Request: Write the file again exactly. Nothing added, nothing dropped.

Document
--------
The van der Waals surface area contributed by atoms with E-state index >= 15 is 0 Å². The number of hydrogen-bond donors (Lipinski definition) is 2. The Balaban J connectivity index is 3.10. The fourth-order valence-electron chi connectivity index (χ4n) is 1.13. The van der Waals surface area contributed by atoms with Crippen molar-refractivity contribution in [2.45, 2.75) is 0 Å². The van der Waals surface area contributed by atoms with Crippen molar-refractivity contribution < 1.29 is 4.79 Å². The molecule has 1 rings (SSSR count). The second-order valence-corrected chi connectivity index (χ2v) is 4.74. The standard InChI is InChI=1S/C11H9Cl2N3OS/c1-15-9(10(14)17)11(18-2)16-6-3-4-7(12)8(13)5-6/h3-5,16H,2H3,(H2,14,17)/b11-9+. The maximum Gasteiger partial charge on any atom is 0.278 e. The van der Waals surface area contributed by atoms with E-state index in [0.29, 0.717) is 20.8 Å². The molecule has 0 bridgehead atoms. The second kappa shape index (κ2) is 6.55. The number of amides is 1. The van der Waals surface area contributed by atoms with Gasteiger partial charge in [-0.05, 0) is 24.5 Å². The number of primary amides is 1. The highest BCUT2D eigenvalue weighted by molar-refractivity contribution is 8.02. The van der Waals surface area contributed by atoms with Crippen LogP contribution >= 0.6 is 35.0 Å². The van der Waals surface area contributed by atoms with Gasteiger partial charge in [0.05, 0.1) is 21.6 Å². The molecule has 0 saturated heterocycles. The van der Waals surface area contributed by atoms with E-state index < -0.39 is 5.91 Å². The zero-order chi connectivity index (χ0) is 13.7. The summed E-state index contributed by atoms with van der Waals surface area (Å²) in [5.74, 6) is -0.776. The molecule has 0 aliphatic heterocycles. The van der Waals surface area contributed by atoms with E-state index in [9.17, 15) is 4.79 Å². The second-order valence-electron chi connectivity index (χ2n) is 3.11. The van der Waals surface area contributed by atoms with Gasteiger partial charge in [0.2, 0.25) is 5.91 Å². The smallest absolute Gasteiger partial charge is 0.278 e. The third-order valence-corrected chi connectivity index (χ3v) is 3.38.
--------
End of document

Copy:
The van der Waals surface area contributed by atoms with E-state index >= 15 is 0 Å². The number of hydrogen-bond donors (Lipinski definition) is 2. The Balaban J connectivity index is 3.10. The fourth-order valence-electron chi connectivity index (χ4n) is 1.13. The van der Waals surface area contributed by atoms with Crippen molar-refractivity contribution in [2.45, 2.75) is 0 Å². The van der Waals surface area contributed by atoms with Crippen molar-refractivity contribution < 1.29 is 4.79 Å². The molecule has 1 rings (SSSR count). The second-order valence-corrected chi connectivity index (χ2v) is 4.74. The standard InChI is InChI=1S/C11H9Cl2N3OS/c1-15-9(10(14)17)11(18-2)16-6-3-4-7(12)8(13)5-6/h3-5,16H,2H3,(H2,14,17)/b11-9+. The maximum Gasteiger partial charge on any atom is 0.278 e. The van der Waals surface area contributed by atoms with E-state index in [0.29, 0.717) is 20.8 Å². The molecule has 0 bridgehead atoms. The second kappa shape index (κ2) is 6.55. The number of amides is 1. The van der Waals surface area contributed by atoms with Gasteiger partial charge in [-0.05, 0) is 24.5 Å². The number of primary amides is 1. The highest BCUT2D eigenvalue weighted by molar-refractivity contribution is 8.02. The van der Waals surface area contributed by atoms with Crippen LogP contribution >= 0.6 is 35.0 Å². The van der Waals surface area contributed by atoms with Gasteiger partial charge in [0.05, 0.1) is 21.6 Å². The molecule has 0 saturated heterocycles. The van der Waals surface area contributed by atoms with E-state index < -0.39 is 5.91 Å². The zero-order chi connectivity index (χ0) is 13.7. The summed E-state index contributed by atoms with van der Waals surface area (Å²) in [5.74, 6) is -0.776. The molecule has 0 aliphatic heterocycles. The van der Waals surface area contributed by atoms with E-state index in [9.17, 15) is 4.79 Å². The second-order valence-electron chi connectivity index (χ2n) is 3.11. The van der Waals surface area contributed by atoms with Gasteiger partial charge in [0.2, 0.25) is 5.91 Å². The smallest absolute Gasteiger partial charge is 0.278 e. The third-order valence-corrected chi connectivity index (χ3v) is 3.38.